Big data is regularly used by higher education institutions to assess student progress toward their degree. However, faculty may not see much of themselves in that statistical picture, often encountering it as a stark numerical value of average time to degree, percentage of students retained, or the like. When faculty members gain access to big data, new possibilities open for framing questions that increase their impact on student success. This arena is new for the scholarship of teaching and learning, proposed as early as 2010 but only recently gaining traction. In this talk, I discuss research by a faculty team that is leveraging large-scale learning analytics to inform disciplinary instruction. Their work reveals opportunities to make major, evidence-based interventions in their courses in ways that respect faculty members disciplinary knowledge, their wisdom of practice, and students experiences. Teaching about 7000 students per year in the general education curriculum, this team from the life sciences, information sciences, social sciences, and humanities shows the value of collaboration to close the gap between teaching and learning to help students succeed.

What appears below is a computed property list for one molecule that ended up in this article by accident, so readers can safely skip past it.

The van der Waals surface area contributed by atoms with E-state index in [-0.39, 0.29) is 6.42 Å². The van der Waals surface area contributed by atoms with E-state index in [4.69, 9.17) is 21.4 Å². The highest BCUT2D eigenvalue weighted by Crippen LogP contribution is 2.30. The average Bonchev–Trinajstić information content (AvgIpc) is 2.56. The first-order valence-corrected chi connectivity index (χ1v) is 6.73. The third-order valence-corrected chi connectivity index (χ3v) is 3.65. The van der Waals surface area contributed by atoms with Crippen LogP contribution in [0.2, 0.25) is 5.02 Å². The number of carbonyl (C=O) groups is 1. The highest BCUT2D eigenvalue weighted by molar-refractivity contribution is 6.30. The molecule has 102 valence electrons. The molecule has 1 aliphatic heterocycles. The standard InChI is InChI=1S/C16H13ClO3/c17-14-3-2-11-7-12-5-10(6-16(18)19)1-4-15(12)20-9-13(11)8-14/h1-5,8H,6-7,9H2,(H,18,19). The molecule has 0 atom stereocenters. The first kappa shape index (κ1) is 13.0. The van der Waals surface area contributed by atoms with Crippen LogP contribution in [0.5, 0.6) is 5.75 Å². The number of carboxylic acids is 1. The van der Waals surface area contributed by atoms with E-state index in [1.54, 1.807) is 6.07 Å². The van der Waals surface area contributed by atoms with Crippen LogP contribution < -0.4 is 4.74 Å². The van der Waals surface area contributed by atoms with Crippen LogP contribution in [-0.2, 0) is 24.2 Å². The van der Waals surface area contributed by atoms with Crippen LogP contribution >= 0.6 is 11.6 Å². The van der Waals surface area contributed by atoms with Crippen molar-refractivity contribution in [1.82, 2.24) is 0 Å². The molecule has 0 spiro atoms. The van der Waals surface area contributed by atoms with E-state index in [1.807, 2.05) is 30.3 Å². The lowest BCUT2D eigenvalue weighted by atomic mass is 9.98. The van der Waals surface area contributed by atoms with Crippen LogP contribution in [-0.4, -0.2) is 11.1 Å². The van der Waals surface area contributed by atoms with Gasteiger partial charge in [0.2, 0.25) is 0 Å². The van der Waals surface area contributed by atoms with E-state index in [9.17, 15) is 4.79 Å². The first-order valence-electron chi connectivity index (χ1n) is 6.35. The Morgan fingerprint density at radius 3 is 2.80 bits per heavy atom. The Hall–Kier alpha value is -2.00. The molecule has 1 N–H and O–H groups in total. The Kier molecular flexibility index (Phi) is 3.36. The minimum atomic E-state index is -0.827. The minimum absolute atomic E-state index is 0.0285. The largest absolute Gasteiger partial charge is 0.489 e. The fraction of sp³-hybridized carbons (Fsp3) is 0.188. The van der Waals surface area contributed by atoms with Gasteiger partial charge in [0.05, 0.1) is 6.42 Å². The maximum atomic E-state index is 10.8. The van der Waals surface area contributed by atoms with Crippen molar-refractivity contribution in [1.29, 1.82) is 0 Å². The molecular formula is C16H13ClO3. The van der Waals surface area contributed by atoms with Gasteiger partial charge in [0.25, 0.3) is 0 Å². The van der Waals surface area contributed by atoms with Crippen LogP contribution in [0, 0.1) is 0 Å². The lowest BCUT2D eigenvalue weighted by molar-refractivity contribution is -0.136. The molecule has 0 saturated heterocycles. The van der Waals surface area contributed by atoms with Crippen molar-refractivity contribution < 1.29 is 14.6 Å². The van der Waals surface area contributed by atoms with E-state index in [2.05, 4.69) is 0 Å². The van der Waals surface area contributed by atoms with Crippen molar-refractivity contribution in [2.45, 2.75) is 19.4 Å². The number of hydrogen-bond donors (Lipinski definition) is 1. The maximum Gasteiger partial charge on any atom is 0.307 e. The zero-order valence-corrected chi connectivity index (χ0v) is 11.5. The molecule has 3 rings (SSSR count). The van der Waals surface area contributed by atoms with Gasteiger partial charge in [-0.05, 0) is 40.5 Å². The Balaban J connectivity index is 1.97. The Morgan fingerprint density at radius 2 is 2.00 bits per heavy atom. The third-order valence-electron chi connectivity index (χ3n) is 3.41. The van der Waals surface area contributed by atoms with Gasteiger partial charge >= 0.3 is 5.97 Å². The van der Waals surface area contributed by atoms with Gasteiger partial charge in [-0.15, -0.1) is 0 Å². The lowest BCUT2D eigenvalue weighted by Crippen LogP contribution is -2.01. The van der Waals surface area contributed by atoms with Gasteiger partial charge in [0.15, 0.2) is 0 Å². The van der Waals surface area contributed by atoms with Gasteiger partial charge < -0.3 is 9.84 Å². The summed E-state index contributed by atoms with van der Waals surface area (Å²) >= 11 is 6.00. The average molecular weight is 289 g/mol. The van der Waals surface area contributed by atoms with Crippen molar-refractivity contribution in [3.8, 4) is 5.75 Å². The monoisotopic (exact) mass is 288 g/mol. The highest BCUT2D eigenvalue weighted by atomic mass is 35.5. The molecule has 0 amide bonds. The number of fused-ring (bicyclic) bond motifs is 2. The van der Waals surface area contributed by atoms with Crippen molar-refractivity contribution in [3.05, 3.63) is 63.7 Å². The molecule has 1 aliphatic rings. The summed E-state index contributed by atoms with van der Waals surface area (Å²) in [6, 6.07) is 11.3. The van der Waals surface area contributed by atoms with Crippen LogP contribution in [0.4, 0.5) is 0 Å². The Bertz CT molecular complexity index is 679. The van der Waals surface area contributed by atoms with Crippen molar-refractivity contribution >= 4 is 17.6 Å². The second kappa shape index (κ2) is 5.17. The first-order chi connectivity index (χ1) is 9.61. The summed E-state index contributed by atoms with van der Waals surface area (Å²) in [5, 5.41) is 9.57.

• Learning Beyond the Lecture: Engaging Students with Real-time Technology

      Fein, Maya